“To Hike or Not to Hike, that is the Question?” by Julia Sanders

It’s all my mother’s fault.

I grew up, not far from the North Georgia mountains—and yes, you guessed it. On many a weekend, my mother and I would go hiking. It was fun; it was peaceful; it was communal—we always seemed to find people to meet, get to know and even get along with.

But it was not until this summer, that I really began to Hike—and to figure out a different relationship with hiking. This blog tells the story of my new found understanding of hiking—one forged on the campus of UGA Costa Rica.

Hike 1: The first hike we did was on the trial near the campus of the University of Georgia. Elliot, one of the naturalists walked us through the forest for about two hours. I am terrible with details but here is what I remember – a plant that spreads its seed through poop (a bird’s if you must know); a tree that is suffocated by a parasitic scaffolding; an unidentifiable but magnificently blue butterfly that refused to sit still for a photograph; butterfly catchers for experiments—and above all a thick forest that allowed little light in.

Hike 2: We had a silent hike during the day. We went down the same trial as before, but we just went the opposite way. At first, it was difficult not talking for a whole two hours in the forest, and I felt like I was playing charades when the interns Elliott and James would point and make hand gestures to symbolize certain aspects of the forest. The interns pointed out ants. There were so many ants, and they would all march in the same direction with one goal in mind. We also saw a plant called a rattlesnake plant, which looked like corn to me.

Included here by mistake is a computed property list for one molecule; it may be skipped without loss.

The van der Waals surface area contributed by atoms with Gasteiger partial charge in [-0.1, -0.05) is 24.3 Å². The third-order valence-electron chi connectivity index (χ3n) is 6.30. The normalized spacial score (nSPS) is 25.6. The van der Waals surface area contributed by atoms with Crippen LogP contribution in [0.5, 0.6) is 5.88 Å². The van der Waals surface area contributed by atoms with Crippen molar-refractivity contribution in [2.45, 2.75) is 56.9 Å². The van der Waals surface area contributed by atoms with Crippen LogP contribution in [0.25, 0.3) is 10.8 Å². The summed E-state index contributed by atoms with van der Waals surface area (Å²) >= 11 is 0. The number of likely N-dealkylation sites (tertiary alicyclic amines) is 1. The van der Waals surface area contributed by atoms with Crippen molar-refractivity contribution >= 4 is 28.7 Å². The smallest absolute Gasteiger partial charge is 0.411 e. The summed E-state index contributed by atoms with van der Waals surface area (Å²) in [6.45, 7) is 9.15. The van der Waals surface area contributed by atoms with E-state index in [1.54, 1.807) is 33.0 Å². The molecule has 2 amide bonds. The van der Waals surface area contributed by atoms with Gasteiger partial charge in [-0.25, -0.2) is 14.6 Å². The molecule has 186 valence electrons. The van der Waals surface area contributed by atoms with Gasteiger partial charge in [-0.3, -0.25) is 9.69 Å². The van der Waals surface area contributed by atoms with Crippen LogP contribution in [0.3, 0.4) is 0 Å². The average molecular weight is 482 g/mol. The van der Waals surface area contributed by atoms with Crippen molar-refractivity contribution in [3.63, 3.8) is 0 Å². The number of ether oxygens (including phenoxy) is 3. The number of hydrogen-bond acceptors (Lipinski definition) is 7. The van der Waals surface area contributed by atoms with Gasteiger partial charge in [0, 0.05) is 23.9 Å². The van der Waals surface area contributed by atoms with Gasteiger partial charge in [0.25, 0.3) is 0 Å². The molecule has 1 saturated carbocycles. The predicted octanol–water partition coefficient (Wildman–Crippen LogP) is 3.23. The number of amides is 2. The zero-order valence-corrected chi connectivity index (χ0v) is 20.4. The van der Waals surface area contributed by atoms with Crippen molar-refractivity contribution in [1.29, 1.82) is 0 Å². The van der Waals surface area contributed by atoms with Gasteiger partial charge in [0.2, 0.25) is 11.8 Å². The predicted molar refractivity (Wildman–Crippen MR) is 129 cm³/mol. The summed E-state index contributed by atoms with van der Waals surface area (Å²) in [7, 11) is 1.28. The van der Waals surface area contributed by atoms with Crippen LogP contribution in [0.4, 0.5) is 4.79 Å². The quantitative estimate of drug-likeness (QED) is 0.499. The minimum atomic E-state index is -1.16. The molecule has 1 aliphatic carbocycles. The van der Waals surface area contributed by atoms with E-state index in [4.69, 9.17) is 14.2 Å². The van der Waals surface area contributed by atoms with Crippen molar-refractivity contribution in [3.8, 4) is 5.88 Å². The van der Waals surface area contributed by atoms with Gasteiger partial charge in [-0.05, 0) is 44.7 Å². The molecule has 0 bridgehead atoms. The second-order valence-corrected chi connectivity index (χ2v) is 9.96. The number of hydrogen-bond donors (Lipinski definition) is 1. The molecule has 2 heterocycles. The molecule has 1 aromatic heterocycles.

Hike 3: This was a hike to the Monteverde Cloud Forest. I really enjoyed this hike, even though it was raining most of the time. The rain was peaceful. We saw (and heard) a lot of beautiful birds. We also saw a tarantula—freaky scary and amazing at the same time! We got to see baby birds in its nest, and they were so little and cute. We walked over a bridge that was high in the air, and it amazed me how high up we were. It was like we were standing high in the clouds. There was a lot of fog and green plants everywhere. I think my favorite part of this hike was seeing and hearing animals that I had never seen in my entire life.

Lessons Learned:

So what’s changed?

Well, thinking about nature for one—and the place of hiking in it. We read the essay “Love It or Lose It: The Coming Biophilia Revolution,” for our class and the book Ishmael by Daniel Quinn. The essay categorizes people as either having “biophobia” (aversion to nature) or a “biophilia” (love for nature). Quinn’s book reflects on how humans’ attempts to control nature. We spray pesticides on the ground; we cut away forests to build cities, and we all too often forget that we are not the only creature living on the planet.

So, despite those childhood hikes, I have come to recognize myself as quite a bit of “biophobia.” I thought nature was pretty, but I also was disgusted by bugs and afraid of certain aspects of nature because I was afraid that nature would hurt me.

This fear kept me inside in the air-conditioning for most of the time.

I have learned so far that I need to open my eyes to the everyday beauty that nature offers. I even find that bugs crawling near me do not bother me anymore because I have become accustomed to the bugs—as just another element of the natural world. Not only do I need to open my eyes to nature, but I also need to open my eyes to the environmental impacts that humans have on the earth. After this trip, I think I will definitely have a newfound love for the environment.

So, Mom, yes you were right– one should always decide to hike—preferably in Costa Rica!

About The Author

Leave a Reply